3. $\displaystyle \left(\bigcap_{\lambda\in\Lambda} A_\lambda\right)\setminus B$
  4. $\displaystyle \left(\bigcup_{\lambda\in\Lambda} A_\lambda\right)\setminus B$

Set-Builder Notation

Standard post by ancoop on October 10, 2018
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Recall that, by definition, $S$ being a set is equivalent to “$x\in S$” being an open sentence. This means that the theory of sets and the theory of logic are basically the same–differing only by notation and perspective. One can exploit this correspondence by using open sentences to define sets. Given an open sentence $P(t)$, we can define the corresponding set $S_P$, which consists of all values $t$ so that $P(t)$ is true. We write $$S_P=\left\{t\middle\vert P(t)\right\}$$ and read aloud “$S_P$ is the set of all $t$ such that $P(t)$.” In other words, $S_P$ is the set so that $x\in S_P$ means exactly $P(x)$. This way of defining sets has the unfortunately puerile name set-builder notation. It’s how most sets in most mathematics texts are defined. By way of example, we’ll rephrase some previous definitions.


  • $A^c=\left\{x\middle\vert x\notin A\right\}$
  • $A\cup B= \left\{p\middle\vert p\in A\vee p\in B\right\}$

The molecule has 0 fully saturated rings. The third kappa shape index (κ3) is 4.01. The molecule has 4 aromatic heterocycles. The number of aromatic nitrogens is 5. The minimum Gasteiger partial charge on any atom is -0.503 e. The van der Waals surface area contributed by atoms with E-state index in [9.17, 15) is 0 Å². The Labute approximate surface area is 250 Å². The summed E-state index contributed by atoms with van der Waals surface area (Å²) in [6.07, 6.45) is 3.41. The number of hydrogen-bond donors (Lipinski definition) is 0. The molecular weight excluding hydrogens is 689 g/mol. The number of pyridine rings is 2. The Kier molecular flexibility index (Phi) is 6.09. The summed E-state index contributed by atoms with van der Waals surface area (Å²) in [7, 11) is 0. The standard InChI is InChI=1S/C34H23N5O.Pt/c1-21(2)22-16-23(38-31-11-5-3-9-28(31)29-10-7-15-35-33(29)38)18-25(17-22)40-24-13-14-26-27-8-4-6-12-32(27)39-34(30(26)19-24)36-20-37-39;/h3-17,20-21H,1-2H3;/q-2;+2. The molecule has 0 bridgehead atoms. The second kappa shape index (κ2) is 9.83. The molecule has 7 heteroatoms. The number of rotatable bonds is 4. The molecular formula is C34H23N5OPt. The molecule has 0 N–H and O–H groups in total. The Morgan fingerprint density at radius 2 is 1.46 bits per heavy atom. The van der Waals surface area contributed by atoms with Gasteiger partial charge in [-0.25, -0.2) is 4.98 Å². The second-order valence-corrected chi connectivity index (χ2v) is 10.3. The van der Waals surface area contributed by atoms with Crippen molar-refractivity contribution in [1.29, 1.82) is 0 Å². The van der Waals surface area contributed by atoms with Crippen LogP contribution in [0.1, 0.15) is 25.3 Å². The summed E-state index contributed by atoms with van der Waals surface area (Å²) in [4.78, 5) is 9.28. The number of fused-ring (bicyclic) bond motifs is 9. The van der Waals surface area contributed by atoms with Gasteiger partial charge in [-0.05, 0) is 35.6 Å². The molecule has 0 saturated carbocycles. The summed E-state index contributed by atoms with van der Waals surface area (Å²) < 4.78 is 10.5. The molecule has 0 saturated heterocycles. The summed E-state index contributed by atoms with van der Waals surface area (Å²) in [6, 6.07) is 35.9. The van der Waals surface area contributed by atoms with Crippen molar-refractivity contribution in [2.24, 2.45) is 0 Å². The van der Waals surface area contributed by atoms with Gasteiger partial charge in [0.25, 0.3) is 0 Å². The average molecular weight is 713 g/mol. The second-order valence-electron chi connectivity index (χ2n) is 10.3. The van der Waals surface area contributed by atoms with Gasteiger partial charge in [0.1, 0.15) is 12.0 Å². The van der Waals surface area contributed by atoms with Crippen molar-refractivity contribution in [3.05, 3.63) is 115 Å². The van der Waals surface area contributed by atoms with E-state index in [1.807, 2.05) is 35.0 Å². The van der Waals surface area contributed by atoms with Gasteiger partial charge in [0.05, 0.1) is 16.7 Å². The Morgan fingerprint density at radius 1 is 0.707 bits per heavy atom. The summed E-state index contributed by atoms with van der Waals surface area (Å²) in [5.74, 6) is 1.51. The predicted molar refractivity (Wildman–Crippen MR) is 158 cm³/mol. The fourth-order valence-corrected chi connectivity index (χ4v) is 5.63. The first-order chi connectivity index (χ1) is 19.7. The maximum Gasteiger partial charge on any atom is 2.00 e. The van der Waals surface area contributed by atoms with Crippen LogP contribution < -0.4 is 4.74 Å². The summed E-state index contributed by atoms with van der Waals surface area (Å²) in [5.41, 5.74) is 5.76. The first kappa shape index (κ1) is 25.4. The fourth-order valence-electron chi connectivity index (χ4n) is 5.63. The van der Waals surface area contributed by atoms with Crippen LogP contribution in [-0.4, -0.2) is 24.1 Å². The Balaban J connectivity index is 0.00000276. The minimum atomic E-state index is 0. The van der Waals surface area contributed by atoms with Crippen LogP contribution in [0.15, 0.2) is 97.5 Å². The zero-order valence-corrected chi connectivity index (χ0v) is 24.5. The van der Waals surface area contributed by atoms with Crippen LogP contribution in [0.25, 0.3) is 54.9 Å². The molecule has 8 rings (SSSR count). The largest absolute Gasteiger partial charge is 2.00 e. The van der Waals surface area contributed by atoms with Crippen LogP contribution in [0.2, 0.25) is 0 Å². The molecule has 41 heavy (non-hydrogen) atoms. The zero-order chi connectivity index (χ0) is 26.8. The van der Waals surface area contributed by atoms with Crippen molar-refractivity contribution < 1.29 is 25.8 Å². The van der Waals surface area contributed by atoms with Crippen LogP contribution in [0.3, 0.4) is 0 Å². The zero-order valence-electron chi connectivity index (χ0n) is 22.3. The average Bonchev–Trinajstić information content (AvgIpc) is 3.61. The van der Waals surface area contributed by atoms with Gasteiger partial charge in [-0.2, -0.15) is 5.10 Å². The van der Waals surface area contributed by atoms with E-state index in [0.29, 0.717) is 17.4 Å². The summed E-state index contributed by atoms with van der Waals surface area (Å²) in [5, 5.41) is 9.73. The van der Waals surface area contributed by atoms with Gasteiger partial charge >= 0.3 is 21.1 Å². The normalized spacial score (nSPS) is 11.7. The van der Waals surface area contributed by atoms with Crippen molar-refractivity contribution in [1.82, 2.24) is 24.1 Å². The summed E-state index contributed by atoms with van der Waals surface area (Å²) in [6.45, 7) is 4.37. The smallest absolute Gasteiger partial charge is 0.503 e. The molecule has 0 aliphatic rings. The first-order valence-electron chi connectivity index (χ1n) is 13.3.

Activity Complete the list of set operations by giving set-builder descriptions of each of the following set operations.

  • $A\cap B$
  • $A\setminus B$
  • $\left(A\setminus B\right)\cup\left(B\setminus A\right)$
  • $2^B$

Exercise. Consider two sets, $A=\left\{x\middle\vert P(x)\right\}$ and $B=\left\{t\middle\vert Q(t)\right\}$. What can we say about the open sentences $P$ and $Q$ if we know each of the following facts about the sets $A$ and $B$?

  • $A=B$
  • $A\subseteq B$
  • $A=\varnothing$
  • $B$ is the universe

The last exercise referenced the universe, which naturally leads to the question of how to specify the universe in set-builder notation. An even number is an integer which is twice some other integer. So we could write

Definition. \begin{equation*}\left\{n\middle\vert n\in\mathbb{Z}\wedge\exists k:\left(k\in \mathbb{Z}\wedge n=2k\right) \right\}